21 March – 21 June 2016 in Florence, Rome, Naples, Palermo, Padua


Angelo Secchi (1818-1878), Rome, 1863

Brass, wood;
Height 60 cm

INAF-Rome Astronomical Observatory, [n.i. M0023/2493]

This instrument was invented in 1863 by Angelo Secchi, with the purpose of estimating the energy radiated by the Sun by means of the recorded differences in temperature. This was one of the first attempts to determine the solar constant, i.e. the energy radiated by the Sun in all wavelengths, including those out of the visible spectrum. Secchi presented the instrument as a modified version of a devise invented by the Scottish physicist John James Waterston (1811-1883): it consisted of an airtight chamber with dark walls which, after the insertion of a thermometer, was rendered airless; the solar radiation entered the chamber via a small hole. In Secchi’s thermos-heliometer the sunlight entering through a circular hole of 25 mm diameter, would warm the water placed inside a small boiler, which was thermally insulated from the environment by a wooden layer. By means of two internal thermometers (one being exposed to solar rays, the second one to water) the variation in temperature of the fluid in given time could be determined, thus allowing the amount of energies coming from the Sun, to be estimated. The instrument leans on a mounting similar to those in use for theodolites, and can be evened out by means of three adjusting screw and two levels resting on the base. The base also presents a small compass, to help azimuthal orientation. The measurements made with this instrument were also used in meteorology and were part of the research correlating solar phenomena with atmospheric ones, typical of Secchi’s scientific approach. The solar constant was eventually determined by Samuel Langley, who studied especially the infrared region of the solar spectrum. [a.a., m.f., f.p.]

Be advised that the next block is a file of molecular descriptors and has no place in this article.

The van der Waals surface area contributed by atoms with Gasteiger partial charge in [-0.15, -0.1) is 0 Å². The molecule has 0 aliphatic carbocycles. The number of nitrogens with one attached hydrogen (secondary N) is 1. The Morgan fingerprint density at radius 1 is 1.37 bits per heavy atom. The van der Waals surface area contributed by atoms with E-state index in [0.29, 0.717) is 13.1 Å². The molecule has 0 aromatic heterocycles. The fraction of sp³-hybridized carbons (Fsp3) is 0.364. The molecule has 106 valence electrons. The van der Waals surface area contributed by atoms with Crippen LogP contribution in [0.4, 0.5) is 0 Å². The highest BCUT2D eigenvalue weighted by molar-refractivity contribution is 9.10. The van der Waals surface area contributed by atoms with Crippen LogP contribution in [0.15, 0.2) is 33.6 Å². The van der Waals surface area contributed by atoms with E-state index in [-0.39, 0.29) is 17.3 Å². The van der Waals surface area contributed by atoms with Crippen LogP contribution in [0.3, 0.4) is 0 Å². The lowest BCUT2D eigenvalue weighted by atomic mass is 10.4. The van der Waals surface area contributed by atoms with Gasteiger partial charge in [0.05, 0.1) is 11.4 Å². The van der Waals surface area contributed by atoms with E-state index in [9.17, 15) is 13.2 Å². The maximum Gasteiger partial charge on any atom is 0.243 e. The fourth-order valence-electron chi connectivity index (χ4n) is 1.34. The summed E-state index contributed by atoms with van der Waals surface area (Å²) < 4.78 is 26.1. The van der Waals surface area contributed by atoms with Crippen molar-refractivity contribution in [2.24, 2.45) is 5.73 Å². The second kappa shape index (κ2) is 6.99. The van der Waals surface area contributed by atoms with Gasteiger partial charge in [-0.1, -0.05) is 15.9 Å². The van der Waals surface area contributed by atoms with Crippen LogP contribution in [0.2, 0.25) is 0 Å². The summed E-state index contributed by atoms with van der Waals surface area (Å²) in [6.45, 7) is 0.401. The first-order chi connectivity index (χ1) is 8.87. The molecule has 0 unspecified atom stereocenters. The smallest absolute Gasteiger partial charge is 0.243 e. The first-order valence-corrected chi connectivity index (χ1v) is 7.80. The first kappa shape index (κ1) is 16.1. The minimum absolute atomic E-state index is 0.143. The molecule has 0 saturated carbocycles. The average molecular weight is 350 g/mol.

Bibl.: Calisi in Chinnici (ed.) 2009, p. 200; Secchi 1863, p. 105; Altamore 2012, pp. 138 e ss.